Three to see this weekend: music for the mind, books to unwind and horror of the folk kind


Gallery Oldham is holding a poetry workshop inspired by the work of local artist Dave Ball on Saturday from 11am as part of National Storytelling Weekand. Tickets are £5.

If you’re not keen on writing yourself, head to Elizabeth Gaskell’s house on Sunday from 2pm for the launch of Robert Nicholls’ book ’50 Gems of Lancashire, a book outlining the history and heritage of some of the most iconic places in the county.

Also on Sunday, Manchester’s newest alternative shopping and entertainment event the Rogue Valentine Fair is at The Frog and Bucket from midday until 5pm. With stalls featuring burlesque, vintage, rockabilly, gothic, alternative, fetish, steampunk, accessories, jewellery, artwork and more, all under one roof, you can spend the afternoon shopping whilst top Rogue performers put on displays. This one is for over 18’s only.

Mental Health Foundation Live

UAM have teamed up with MHF Live for a UK first which encourages musicians and music lovers to host their own events to raise awareness of, and money for, mental health. Many of the people hosting events are musicians or music lovers with personal experience of mental illness.

Kene Clayton, who recently lost a friend to suicide, is organising an MHF live event which will showcase some amazing raw talent in grime, funk, hip hop, reggae and more. Some of the acts have taken part in a Q&A about why they’re getting involved which you can see here.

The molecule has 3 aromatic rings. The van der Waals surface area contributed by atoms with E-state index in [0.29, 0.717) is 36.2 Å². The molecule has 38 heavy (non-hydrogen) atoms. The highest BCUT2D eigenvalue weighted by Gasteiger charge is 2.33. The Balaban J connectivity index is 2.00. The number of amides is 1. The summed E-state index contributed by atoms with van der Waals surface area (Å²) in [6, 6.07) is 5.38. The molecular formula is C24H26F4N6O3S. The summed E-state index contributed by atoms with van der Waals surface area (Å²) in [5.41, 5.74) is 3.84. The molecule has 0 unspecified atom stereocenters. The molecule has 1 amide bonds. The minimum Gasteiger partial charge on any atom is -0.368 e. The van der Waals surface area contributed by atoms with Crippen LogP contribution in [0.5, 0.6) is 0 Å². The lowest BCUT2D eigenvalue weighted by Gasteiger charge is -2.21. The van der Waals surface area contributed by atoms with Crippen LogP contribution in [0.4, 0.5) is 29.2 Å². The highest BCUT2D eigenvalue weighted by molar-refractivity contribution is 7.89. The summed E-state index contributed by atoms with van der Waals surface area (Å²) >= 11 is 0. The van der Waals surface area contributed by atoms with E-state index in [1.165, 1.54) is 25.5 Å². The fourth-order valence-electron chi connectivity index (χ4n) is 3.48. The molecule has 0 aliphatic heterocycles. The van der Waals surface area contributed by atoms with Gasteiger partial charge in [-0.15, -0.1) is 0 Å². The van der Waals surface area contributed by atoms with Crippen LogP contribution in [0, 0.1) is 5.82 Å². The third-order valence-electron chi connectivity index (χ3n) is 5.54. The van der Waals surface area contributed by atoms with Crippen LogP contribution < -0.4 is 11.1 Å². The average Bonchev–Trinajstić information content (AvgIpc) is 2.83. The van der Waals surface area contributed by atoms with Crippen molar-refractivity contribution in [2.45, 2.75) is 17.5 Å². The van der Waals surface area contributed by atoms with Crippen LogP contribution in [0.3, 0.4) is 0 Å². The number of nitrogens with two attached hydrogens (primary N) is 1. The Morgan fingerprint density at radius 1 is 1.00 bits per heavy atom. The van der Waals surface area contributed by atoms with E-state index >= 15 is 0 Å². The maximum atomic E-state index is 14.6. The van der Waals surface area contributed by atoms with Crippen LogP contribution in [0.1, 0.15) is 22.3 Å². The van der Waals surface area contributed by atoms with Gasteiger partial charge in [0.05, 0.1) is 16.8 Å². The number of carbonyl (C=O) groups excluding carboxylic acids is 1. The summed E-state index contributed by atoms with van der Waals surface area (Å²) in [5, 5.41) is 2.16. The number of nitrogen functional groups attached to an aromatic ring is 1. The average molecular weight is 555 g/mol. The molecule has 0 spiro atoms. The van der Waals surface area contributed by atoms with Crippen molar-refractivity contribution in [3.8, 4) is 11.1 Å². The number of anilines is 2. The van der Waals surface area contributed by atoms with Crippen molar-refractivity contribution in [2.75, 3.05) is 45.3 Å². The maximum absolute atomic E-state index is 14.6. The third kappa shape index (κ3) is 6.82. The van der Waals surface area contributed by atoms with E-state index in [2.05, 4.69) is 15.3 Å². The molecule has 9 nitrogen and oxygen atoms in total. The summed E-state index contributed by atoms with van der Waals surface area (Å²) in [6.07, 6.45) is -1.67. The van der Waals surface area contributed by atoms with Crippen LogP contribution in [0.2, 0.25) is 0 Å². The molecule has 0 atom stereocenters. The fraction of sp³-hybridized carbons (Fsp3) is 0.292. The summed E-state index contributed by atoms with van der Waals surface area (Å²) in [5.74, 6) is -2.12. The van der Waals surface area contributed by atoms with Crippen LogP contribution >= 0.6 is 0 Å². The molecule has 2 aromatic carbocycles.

Saturday 2nd January at Joshua Brooks. Tickets still available from £6.


Manchester Indie Book Fair

Dostoyevsky Wannabe

Fresh from organising their first Manchester Indie Book Fair last summer, Manchester-based publisher Dostoyevsky Wannabe team up with the Anthony Burgess Foundation to hold Manchester Indie Book Fair 2.

In keeping with the first event, the emphasis is on an unbuttoned, relaxed afternoon showcasing the wealth of indie literary activity in these parts.

There’ll be no formal programme of events on the day and no spoons tapping onto wine glasses or rattling of jewellery to grab your attention, so just go down for the afternoon to meet new book lovers, buy some new (old) books and have an enjoyable afternoon.

There will be music to accompany your browsing courtesy of Astronaut Wives Club and Dostoyevsky Wannabe DJs which will encourage you to stick around in the Anthony Burgess bar for refreshments.

Alongside Dostoyevsky Wannabe, there will be a number of presses including:
If P then Q, Comma Press, Generic Greeting, Nightjar, Carcanet, Dodo Ink, Zimzalla, Knives, Forks and Spoons, Incline and Saraband.

Saturday 2nd February from 12pm – 6pm at the International Anthony Burgess Foundation. Free.


Manchester Folk Horror Festival

The Manchester Folk Horror Festival returns taking in a host of new and interesting participants. There’s a slightly more hauntological bent to the music, some real surprises and a host of independent films.

The current folk horror revival in British cinema reflects a wider trend of re-discovery and re-enchantment. The Peer Hat will be looking to reflect this phenomenon, with not just a programme of music and film, but also activities and workshops.

Part of the festival will include a panel discussion featuring academics and experts chaired by Julian Holloway from Manchester Metropolitan University.

The festival takes place on 2nd February at Northern Quarter venues The Peer Hat and Aatma, 14-16 Faraday Street, Manchester. Live performances start at 3pm and film screenings at 6.30pm.

Tickets are £10 plus booking fee (unless purchased on the door) and are limited.



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